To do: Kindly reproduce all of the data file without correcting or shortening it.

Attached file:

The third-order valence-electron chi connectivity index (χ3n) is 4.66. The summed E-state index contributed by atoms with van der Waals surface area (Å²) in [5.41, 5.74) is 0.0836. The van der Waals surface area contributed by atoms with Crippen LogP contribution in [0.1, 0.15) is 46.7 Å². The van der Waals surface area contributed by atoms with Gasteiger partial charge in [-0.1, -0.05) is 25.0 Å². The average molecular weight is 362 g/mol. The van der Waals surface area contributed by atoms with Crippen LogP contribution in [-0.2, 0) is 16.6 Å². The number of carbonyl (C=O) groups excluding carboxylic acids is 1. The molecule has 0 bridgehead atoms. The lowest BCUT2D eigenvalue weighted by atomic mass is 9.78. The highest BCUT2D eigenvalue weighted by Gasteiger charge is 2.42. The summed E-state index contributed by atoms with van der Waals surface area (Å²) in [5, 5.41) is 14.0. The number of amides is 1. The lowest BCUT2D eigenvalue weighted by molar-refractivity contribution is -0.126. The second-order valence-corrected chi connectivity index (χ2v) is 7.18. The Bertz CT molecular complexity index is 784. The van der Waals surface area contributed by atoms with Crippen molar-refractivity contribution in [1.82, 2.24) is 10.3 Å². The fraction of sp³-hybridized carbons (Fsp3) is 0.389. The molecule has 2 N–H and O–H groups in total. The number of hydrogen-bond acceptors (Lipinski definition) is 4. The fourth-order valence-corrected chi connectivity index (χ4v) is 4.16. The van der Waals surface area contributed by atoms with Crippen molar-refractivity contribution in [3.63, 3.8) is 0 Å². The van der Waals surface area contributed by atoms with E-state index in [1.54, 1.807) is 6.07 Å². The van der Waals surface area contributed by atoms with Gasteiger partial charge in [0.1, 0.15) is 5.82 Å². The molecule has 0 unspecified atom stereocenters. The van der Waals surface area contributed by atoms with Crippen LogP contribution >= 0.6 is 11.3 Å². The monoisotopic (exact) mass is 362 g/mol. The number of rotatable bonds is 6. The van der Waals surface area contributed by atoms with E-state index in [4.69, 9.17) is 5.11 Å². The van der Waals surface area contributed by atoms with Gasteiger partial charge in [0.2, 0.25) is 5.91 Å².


The third-order valence-electron chi connectivity index (χ3n) is 4.66. The summed E-state index contributed by atoms with van der Waals surface area (Å²) in [5.41, 5.74) is 0.0836. The van der Waals surface area contributed by atoms with Crippen LogP contribution in [0.1, 0.15) is 46.7 Å². The van der Waals surface area contributed by atoms with Gasteiger partial charge in [-0.1, -0.05) is 25.0 Å². The average molecular weight is 362 g/mol. The van der Waals surface area contributed by atoms with Crippen LogP contribution in [-0.2, 0) is 16.6 Å². The number of carbonyl (C=O) groups excluding carboxylic acids is 1. The molecule has 0 bridgehead atoms. The lowest BCUT2D eigenvalue weighted by atomic mass is 9.78. The highest BCUT2D eigenvalue weighted by Gasteiger charge is 2.42. The summed E-state index contributed by atoms with van der Waals surface area (Å²) in [5, 5.41) is 14.0. The number of amides is 1. The lowest BCUT2D eigenvalue weighted by molar-refractivity contribution is -0.126. The second-order valence-corrected chi connectivity index (χ2v) is 7.18. The Bertz CT molecular complexity index is 784. The van der Waals surface area contributed by atoms with Crippen molar-refractivity contribution in [1.82, 2.24) is 10.3 Å². The fraction of sp³-hybridized carbons (Fsp3) is 0.389. The molecule has 2 N–H and O–H groups in total. The number of hydrogen-bond acceptors (Lipinski definition) is 4. The fourth-order valence-corrected chi connectivity index (χ4v) is 4.16. The van der Waals surface area contributed by atoms with Crippen molar-refractivity contribution in [3.63, 3.8) is 0 Å². The van der Waals surface area contributed by atoms with E-state index in [1.54, 1.807) is 6.07 Å². The van der Waals surface area contributed by atoms with Gasteiger partial charge in [0.1, 0.15) is 5.82 Å². The molecule has 0 unspecified atom stereocenters. The van der Waals surface area contributed by atoms with Crippen LogP contribution >= 0.6 is 11.3 Å². The monoisotopic (exact) mass is 362 g/mol. The number of rotatable bonds is 6. The van der Waals surface area contributed by atoms with E-state index in [4.69, 9.17) is 5.11 Å². The van der Waals surface area contributed by atoms with Gasteiger partial charge in [0.2, 0.25) is 5.91 Å².